Bartell Mansion: 1517 11th Avenue West

George Bartell Sr. (1868-1956) established the nation’s oldest drugstore chain, originating in Seattle in 1890.  In 1900, he and his second wife Beatrice Shaffer Bartell (1879-1969) became the first residents of the house at 1517 11th Avenue West – constructed by the father of the bride, Fisk Shaffer (in partnership with Joseph A. Moncrieff) of Montana.  Shaffer Moncrieff, Building Contractors also constructed the adjacent multi-unit residential project at 1511 11th Avenue West. 

George Henry Bartell Jr. (1916-2009) arrived two days after his parent’s 11th wedding anniversary. He and his older sister Amy Ellen (1906-1998) grew up in the house now known as “the Bartell Mansion.”  They both attended West Queen Anne Elementary School and Queen Anne High School.   …Continue reading “Bartell Mansion: 1517 11th Avenue West”

Jean Louise Penrose Sundborg

Born in Ontario, Oregon, the daughter of George Lewis Penrose (1915-87) and Elinore Sterrett Shields (1913-93), Jean Penrose (September 7, 1939 – June 22, 2018) grew up on their small farm in Tigard, Oregon.

After high-school graduation in 1957, Jean spent a memorable year with her family in Tehran, Iran.  She also lived on a kibbutz in Israel as part of the International Farm Youth Exchange (IFYE) Program.

With her 1962 Bachelor’s degree in Home Economics from Oregon State University, she went to Colorado to teach high-school HomeEc.  Her sense of adventure took her to Juneau, Alaska in 1965 where she taught at Juneau-Douglas High School.

Uptown Alliance members at the 2008 dedication of Counterbalance Park: Jean Sundborg (from left), John Coney, John Gessner, Keith Biever and Kathy Biever. Photo courtesy of Jean Sundborg

She and longtime Alaskan Pierre Sundborg married in December 1966.  Pierre’s 30-year career with IBM brought the family to Seattle in 1968, then to New York, Texas, Leicester in England and St-Paul-de-Vence in France.  They adopted infants George Charles in 1969 and Lynn Marie in 1971.  Lynn died in 2007.

After the Sundborgs moved from Normandy Park to Seattle and settled on 5th Avenue West in 1992, Jean co-founded and led the Uptown Alliance.  She reminded all that “it’s not Lower Queen Anne.”  Jean played a key role in the creation of Uptown’s Counterbalance Park, dedicated in 2008.  In the 1990s she worked for Triangle Associates, specializing in waste reduction and recycling.

In retirement, she pursued passions of traveling and family genealogical research.

She died in Tallin, Estonia after suffering a cerebral hemorrhage while on a Baltic cruise with husband Pierre aboard the Rotterdam.


Source: “Uptown Alliance, A Key Queen Anne Player” (Queen Anne News, July 2008)

Jean Burch Falls, Theatre Originator

Jean Falls, 2016

Jean Burch Falls  (1926-2020) worked with her husband Gregory Falls (1922-1997) in the origination of ACTA Contemporary Theatre — in 1965.  ACT produced notable performances in the historic Redding Building, also known as Queen Anne Hall & more recently Behnke Center and home to On the Boards, at 100 West Roy.  Later ACT restored Eagles Auditorium, relocating to downtown Seattle in 1996.  ACT introduced to Seattle works by such contemporary playwrights as David Mamet, Sam Shepard, and Tom Stoppard, and cultivated a community of actors and theatre workers.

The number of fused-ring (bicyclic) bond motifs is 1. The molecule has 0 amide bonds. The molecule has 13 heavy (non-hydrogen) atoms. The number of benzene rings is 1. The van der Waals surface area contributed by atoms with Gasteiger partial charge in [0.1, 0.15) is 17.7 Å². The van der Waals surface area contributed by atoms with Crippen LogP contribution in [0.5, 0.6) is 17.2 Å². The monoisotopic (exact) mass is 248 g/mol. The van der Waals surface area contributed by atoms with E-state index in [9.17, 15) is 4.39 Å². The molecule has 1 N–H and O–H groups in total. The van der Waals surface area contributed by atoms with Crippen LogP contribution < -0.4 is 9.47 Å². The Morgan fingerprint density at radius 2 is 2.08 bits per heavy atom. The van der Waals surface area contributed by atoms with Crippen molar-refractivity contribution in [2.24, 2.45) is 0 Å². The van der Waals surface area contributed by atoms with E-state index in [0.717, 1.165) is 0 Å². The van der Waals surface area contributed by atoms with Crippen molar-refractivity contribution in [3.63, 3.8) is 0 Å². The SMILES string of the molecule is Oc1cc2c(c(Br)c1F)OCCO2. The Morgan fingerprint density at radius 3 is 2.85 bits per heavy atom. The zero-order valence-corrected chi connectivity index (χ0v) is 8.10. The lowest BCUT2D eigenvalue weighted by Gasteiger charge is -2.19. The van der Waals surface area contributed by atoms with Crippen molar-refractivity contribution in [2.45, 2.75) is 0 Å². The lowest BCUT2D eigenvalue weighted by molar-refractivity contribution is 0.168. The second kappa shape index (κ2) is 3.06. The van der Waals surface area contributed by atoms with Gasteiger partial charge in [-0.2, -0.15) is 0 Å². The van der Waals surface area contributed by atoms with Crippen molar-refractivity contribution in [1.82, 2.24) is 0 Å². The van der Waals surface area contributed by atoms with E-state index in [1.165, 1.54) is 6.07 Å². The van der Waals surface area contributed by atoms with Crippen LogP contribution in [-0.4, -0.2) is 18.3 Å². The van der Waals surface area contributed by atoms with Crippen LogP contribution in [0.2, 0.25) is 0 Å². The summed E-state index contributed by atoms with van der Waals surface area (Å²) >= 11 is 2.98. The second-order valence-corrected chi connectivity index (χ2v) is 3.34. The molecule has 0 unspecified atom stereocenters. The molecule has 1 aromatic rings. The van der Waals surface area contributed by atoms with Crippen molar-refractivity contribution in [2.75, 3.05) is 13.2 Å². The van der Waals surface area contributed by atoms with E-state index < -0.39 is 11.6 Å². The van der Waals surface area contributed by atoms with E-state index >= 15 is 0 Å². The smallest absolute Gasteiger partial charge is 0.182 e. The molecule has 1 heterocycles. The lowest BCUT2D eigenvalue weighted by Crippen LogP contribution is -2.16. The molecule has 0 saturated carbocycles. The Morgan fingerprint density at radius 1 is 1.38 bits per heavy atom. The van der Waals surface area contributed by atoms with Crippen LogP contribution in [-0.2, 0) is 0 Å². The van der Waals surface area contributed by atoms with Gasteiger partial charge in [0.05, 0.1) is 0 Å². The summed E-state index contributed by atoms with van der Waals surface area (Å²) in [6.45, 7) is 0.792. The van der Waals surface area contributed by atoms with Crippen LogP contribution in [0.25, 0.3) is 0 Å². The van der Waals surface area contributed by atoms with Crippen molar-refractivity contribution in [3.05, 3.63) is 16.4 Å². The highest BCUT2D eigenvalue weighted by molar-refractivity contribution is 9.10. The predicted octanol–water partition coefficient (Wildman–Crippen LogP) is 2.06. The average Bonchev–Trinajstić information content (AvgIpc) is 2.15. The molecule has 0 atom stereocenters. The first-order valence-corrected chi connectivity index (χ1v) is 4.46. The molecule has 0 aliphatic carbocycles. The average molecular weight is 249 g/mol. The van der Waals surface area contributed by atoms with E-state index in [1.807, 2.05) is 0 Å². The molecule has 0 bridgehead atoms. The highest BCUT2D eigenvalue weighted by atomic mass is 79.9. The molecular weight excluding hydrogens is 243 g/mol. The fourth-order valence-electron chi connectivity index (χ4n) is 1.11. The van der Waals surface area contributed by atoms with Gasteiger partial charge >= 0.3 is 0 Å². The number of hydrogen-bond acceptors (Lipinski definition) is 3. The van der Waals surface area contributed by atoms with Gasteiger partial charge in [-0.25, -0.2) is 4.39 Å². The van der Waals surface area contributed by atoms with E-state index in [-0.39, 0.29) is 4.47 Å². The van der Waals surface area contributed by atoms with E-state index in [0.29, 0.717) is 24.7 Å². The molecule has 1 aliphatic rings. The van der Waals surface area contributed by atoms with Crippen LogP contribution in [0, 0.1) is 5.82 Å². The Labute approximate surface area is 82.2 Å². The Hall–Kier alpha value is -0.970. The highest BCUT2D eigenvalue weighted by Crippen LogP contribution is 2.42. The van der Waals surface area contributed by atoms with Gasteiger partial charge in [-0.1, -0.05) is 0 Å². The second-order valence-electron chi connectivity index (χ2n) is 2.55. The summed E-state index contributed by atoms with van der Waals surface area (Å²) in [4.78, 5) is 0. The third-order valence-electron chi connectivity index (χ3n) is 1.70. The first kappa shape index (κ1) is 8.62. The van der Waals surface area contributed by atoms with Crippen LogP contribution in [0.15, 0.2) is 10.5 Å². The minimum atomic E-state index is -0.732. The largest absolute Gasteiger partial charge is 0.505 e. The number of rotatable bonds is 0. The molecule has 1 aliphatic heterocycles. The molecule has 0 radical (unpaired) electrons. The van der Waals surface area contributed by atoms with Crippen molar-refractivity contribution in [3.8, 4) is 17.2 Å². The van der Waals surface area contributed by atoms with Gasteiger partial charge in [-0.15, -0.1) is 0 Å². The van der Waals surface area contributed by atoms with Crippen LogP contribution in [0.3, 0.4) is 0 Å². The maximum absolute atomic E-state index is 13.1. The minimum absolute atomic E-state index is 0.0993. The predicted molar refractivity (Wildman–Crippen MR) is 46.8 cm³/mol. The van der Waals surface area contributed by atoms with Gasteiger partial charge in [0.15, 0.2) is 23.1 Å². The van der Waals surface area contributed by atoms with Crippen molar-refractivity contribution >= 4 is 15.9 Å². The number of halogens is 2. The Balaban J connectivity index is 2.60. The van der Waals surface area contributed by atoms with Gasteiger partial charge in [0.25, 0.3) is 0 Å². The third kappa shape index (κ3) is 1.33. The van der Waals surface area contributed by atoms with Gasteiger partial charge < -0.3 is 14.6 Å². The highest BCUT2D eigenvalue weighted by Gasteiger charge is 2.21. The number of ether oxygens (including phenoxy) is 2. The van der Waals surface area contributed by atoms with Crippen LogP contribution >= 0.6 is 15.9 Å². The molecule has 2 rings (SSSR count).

Born and raised in New York City, Jean Burch graduated from Manhattan’s Brearley School in 1942 after attending boarding schools in Virginia and Lausanne, Switzerland.  Despite her family’s objections, she studied drama in college, first at Bryn Mawr and then at Neighborhood Playhouse in New York.  In 1943, she started to fly planes, hoping to join the WASPs – Women’s Auxiliary Service Patrol.  However, the war in Europe ended before she reached the age when she could serve.  After a first marriage and the birth of two sons, she began pre-med studies at the University of Vermont  — while also directing and acting in community theatre.  There she met and married Greg Falls, Director of the University of Vermont Drama Department, and her dramatic activities intensified.

In 1961, the University of Washington appointed Greg Falls as Executive Director of the School of Drama, and the Falls family – now including two daughters — moved to Seattle.  Jean performed in A Midsummer Night’s Dream at Green Lake Aqua Theatre.  After a couple of years, Jean and Greg began to look for a space to open a contemporary summer theatre, to complement the two-year-old Seattle Repertory Theatre that staged classic plays during the winter.  This led to the 1965 opening of ACT at its original Queen Anne location on West Roy.  Jean noted that Jim Whittaker the first American to summit Mt. Everest and an originator of REI – had used the Redding Building as a staging area.

In 1974, Jean began to write lyrics, often in collaboration with composer Rob Duisberg.  Her work included lyrics for performances at ACT, Empty Space, and Issaquah’s Village Theatre.   In 1999, she performed her final stage role in a production of Margaret Edson’s WIT at Seattle Repertory Theatre.  She also traveled with the show to theatres in Houston, Phoenix, and Tucson.

Stewart Ballinger, Greg and Jean Falls at ACT’s 20th anniversary celebration in the Rainier Tower, May 1, 1984 (courtesy ACT)

A co-founder of Seattle’s Empty Space Theater, Jean sat on the boards of Allied Arts of Seattle and Town Hall.   Her civic roles included activism in the late-1960s fight to save the Pike Place Market, culminating in her service on the first Pike Place Market Preservation and Development Authority/PDA.  There she played an instrumental role in establishing the Pike Place Market Foundation, originated in 1981-82.  In 1975-81, she served on the Seattle Center Advisory Commission.

Jean Falls resided on Queen Anne beginning in 2007.

Reference:  Jean Falls, The Seattle Times 1/3/2021